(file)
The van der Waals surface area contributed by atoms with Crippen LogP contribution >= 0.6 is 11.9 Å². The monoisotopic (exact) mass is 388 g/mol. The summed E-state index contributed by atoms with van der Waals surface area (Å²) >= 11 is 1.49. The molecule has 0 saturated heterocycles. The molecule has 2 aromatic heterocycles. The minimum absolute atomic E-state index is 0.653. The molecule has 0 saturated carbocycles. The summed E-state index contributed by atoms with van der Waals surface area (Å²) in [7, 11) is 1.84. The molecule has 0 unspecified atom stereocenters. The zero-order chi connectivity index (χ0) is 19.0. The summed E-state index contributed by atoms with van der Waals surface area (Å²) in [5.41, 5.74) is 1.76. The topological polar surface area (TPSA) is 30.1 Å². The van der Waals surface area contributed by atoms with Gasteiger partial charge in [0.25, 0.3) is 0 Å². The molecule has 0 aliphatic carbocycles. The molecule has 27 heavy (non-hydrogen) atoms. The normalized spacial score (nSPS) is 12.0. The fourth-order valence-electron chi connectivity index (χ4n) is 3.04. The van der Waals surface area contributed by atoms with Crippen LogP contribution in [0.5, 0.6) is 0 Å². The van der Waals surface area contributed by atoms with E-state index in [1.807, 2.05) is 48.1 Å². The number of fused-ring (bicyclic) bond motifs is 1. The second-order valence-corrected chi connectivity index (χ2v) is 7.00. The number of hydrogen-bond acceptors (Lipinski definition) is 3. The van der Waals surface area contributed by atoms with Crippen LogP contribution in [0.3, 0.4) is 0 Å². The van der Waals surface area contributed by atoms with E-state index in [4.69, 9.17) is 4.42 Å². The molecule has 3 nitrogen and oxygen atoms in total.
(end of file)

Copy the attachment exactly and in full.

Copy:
The van der Waals surface area contributed by atoms with Crippen LogP contribution >= 0.6 is 11.9 Å². The monoisotopic (exact) mass is 388 g/mol. The summed E-state index contributed by atoms with van der Waals surface area (Å²) >= 11 is 1.49. The molecule has 0 saturated heterocycles. The molecule has 2 aromatic heterocycles. The minimum absolute atomic E-state index is 0.653. The molecule has 0 saturated carbocycles. The summed E-state index contributed by atoms with van der Waals surface area (Å²) in [7, 11) is 1.84. The molecule has 0 unspecified atom stereocenters. The zero-order chi connectivity index (χ0) is 19.0. The summed E-state index contributed by atoms with van der Waals surface area (Å²) in [5.41, 5.74) is 1.76. The topological polar surface area (TPSA) is 30.1 Å². The van der Waals surface area contributed by atoms with Gasteiger partial charge in [0.25, 0.3) is 0 Å². The molecule has 0 aliphatic carbocycles. The molecule has 27 heavy (non-hydrogen) atoms. The normalized spacial score (nSPS) is 12.0. The fourth-order valence-electron chi connectivity index (χ4n) is 3.04. The van der Waals surface area contributed by atoms with Crippen LogP contribution in [0.5, 0.6) is 0 Å². The van der Waals surface area contributed by atoms with E-state index in [1.807, 2.05) is 48.1 Å². The number of fused-ring (bicyclic) bond motifs is 1. The second-order valence-corrected chi connectivity index (χ2v) is 7.00. The number of hydrogen-bond acceptors (Lipinski definition) is 3. The van der Waals surface area contributed by atoms with Crippen LogP contribution in [0.3, 0.4) is 0 Å². The van der Waals surface area contributed by atoms with E-state index in [4.69, 9.17) is 4.42 Å². The molecule has 3 nitrogen and oxygen atoms in total.